Prevalence, Incidence, and Disease Characteristics of Takayasu Arteritis by Ethnic Background: Data From a Large, Population-Based Cohort Resident in Southern Norway

Arthritis Care Res (Hoboken). 2017 Feb;69(2):278-285. doi: 10.1002/acr.22931. Epub 2016 Dec 31.


Objective: To study the epidemiology and clinical characteristics of Takayasu arteritis (TAK) in southeast Norway (population 2.8 million).

Methods: All study area hospital databases were screened to capture every potential TAK case between 1999 and 2012. These cases were manually chart reviewed, and only patients fulfilling either the 1990 American College of Rheumatology classification or the 1995 Ishikawa diagnostic criteria were included.

Results: Inclusion criteria were met by 78 patients (68 female, 10 male). Point prevalence (by 2012) segregated by ethnic origin was 22.0 per 106 (95% confidence interval [95% CI] 17-29) in northern Europeans compared to 78.1 (95% CI 38-152) in Asian whites and 108.3 (95% CI 46-254) in Africans (P < 0.001). The incidence rate increased from 1 to 2 per 106 in the first to last 5-year period of the study (P = 0.03). Northern Europeans were mean age 32.3 years at onset, and 47% had involvement confined to aortic arch branches (angiographic type I), while 24% had extensive type V disease. Mean onset age in Asian and African cases was 20.3 years and 47% had type V disease. Coexisting inflammatory bowel disease was observed in 8% and ankylosing spondylitis in 7%.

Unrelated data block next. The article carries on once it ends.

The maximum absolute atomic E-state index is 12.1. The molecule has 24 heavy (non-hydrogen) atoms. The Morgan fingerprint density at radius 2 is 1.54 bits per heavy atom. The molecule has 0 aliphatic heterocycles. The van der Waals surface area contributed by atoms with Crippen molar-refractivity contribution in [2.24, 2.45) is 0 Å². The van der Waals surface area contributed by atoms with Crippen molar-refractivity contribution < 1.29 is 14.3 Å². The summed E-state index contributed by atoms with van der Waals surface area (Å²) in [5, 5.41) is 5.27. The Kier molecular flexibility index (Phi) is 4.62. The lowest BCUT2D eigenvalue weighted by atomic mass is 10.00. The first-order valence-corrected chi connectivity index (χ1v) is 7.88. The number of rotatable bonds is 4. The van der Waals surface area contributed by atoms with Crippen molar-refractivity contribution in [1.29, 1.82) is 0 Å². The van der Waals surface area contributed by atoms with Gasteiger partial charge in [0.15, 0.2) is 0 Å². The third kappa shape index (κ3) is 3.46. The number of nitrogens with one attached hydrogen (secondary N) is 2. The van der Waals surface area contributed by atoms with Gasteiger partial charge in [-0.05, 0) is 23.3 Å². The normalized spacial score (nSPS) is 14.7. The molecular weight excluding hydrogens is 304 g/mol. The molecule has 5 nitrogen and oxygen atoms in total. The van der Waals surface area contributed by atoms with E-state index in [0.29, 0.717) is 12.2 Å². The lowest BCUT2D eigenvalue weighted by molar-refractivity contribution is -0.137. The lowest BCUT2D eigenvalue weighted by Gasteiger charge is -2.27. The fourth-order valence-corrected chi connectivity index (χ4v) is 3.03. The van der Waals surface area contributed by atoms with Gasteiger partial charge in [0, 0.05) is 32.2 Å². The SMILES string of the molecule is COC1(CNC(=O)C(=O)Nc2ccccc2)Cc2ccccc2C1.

Conclusion: We report 2-4 times higher population prevalence than previously observed, and the highest prevalence ever found in Norwegians of Asian and African descent. The results support the idea that TAK in northern Europeans is marked by limited arterial involvement and older age at onset.

MeSH terms

  • Adult
  • Cohort Studies
  • Female
  • Humans
  • Incidence
  • Male
  • Norway / epidemiology
  • Prevalence
  • Takayasu Arteritis / epidemiology*
  • Takayasu Arteritis / pathology*